Newly single, I have, at the urging of friends, downloaded dating apps on my iPhone. On more than one occasion, I’ve found myself in some dark hole of the internet and wondered if I was an unknowing participant in a secret Cindy Sherman project where she’s disguised herself as red-eyed, heavily jowled men sitting next to sedated tigers or at the finish line of Tough Mudders. Those first few swipes felt odd. Throw in a married dad from my son’s elementary school and a few minutes of swiping left made me want to wash my hands. I’ve been guilty of having a few laughs at the expense of these dating prospects. I’ve screenshot their most awkward profile photos to share with friends, and I’ve attended Lane Moore’s Tinder Live Show.
When I was first single and my friends would ask me what I was looking for, I would tell them straight up that I wanted someone with integrity. A strong moral compass. Their replies were varied versions of “Good luck with that.” I’ve also mentioned this thing I want, integrity, to several of my guy friends. They, often acting as spokesmen for their gender, lowered the blow that men are not like women — women are better at being decent. They would tell me I was a catch but that they wouldn’t set me up with their single friends because they were all too troubled.
I wondered: Is integrity something we never had, or do we lose it as we age? Is it like romantic love? The concept that our character decays or corrupts as we grow older seemed counter to what I thought would happen.
On the dating app, I knew I should respect the brutally honest and unapologetic online profiles: “Alert! I’m married” or “No Gold Diggers, I want casual sex with sexy ladies.” There was also “Looking for meaningful non-monogamous relationship.”
Alas, I was probably not looking in the right place for integrity. I don’t just want honesty (see above); I want ethics, virtue, sincerity, honor and all that jazz. It’s not that different than listing a preference for a tall guy or someone who likes hiking. I am not a fan of the shirtless, headless selfie. The same goes for any photo of them in bed on a pillow. Who took that? Also, it should be noted that there are a surprising number of men posing with puppets.
[pullquote]A recent Bumble conversation morphed into my brief turn as cyber detective.[/pullquote]
Last year, a good friend of mine cancelled her engagement with a man she met online. A couple months before she finally ended things, she would begin sentences with, “What guy isn’t addicted to porn for hours? I mean everyone has their stuff.” “Stuff” became the euphemism for that inevitable lack of character that somehow had become a universal given.
Another friend admitted to an OK Cupid date, which seemed to be going well until it ended with her date’s admission that he only wanted to have casual sex and, in fact, had a drug habit. There was another friend who met her soul mate online. He moved across the country to be with her, and that job he said he had, well, that didn’t work out. By the time she finally kicked him out, she added up all the expenses he incurred while they were together — the number was north of $60,000. Yes, there are many happy unions as well, but I obsess over the con artists and cads.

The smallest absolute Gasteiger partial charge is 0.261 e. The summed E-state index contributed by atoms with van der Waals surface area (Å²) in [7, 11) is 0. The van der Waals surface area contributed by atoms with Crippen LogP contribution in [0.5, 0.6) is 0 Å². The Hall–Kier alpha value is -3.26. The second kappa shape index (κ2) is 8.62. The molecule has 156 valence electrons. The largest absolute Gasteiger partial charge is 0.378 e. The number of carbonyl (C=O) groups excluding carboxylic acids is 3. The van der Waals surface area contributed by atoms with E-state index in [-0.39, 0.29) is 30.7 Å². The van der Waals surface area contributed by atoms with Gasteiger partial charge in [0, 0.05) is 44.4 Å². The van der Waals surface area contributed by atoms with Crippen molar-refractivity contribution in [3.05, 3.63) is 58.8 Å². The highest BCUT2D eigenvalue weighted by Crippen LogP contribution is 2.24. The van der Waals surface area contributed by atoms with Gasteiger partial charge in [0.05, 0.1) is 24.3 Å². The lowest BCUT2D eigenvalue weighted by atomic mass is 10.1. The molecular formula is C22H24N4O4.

A recent Bumble conversation morphed into my brief turn as cyber detective. Armed with just a first name and a place of employment, I was able to find out his real age, how much he sold his house for, what his ex-wife looked like and the fact that he no longer worked at said company. Ha! I thought. The fact that my age was suspect as well was beside the point.
It’s not lost on me that all my book boyfriends, like good Mr. Knightley from Jane Austen’s Emma, are fictitious characters made up by a woman. Outlander’s Jamie Fraser is another one. Maybe what I need isn’t a dating app at all. Maybe what I really need is an alternate universe — guest-on Fantasy-Island alternate universe. My fantasy, as explained by Mr. Roarke to Tattoo, would have me meet Mr. Knightley. It would be very similar to the episode where a guest showed up wanting to be Kathy from Wuthering Heights so she could meet her Heathcliff.” Maybe we’re already living in the alternate universe because the avatars on Tinder and Bumble are often works of fiction as well. I know men pay for The Girlfriend Experience. I am getting dangerously close to paying for The Integrity Experience.
I’m not perfect, and I’ll admit to my almost fetish-like desire for the scolding that Mr. Knightley gives Emma on Box Hill. I wouldn’t mind a “Badly done, Lisa” scene of my own. But I do want someone better than me that would be worthy of my trust. And it’s that desire that sometimes seems more burden than hope. I met my ex the old fashion way (in real life) at college, and yet this didn’t protect me from what ultimately doomed us.
And so, I remain open to the Skynet of dating.
I understand hookup culture and the empowerment it sometimes provides, but I’m looking for something beyond. Does it even exist? I haven’t given up because I believe there is nothing sexier than integrity. That’s even the opening line I used in my online dating profile — and maybe that has been screenshot for laughs as well.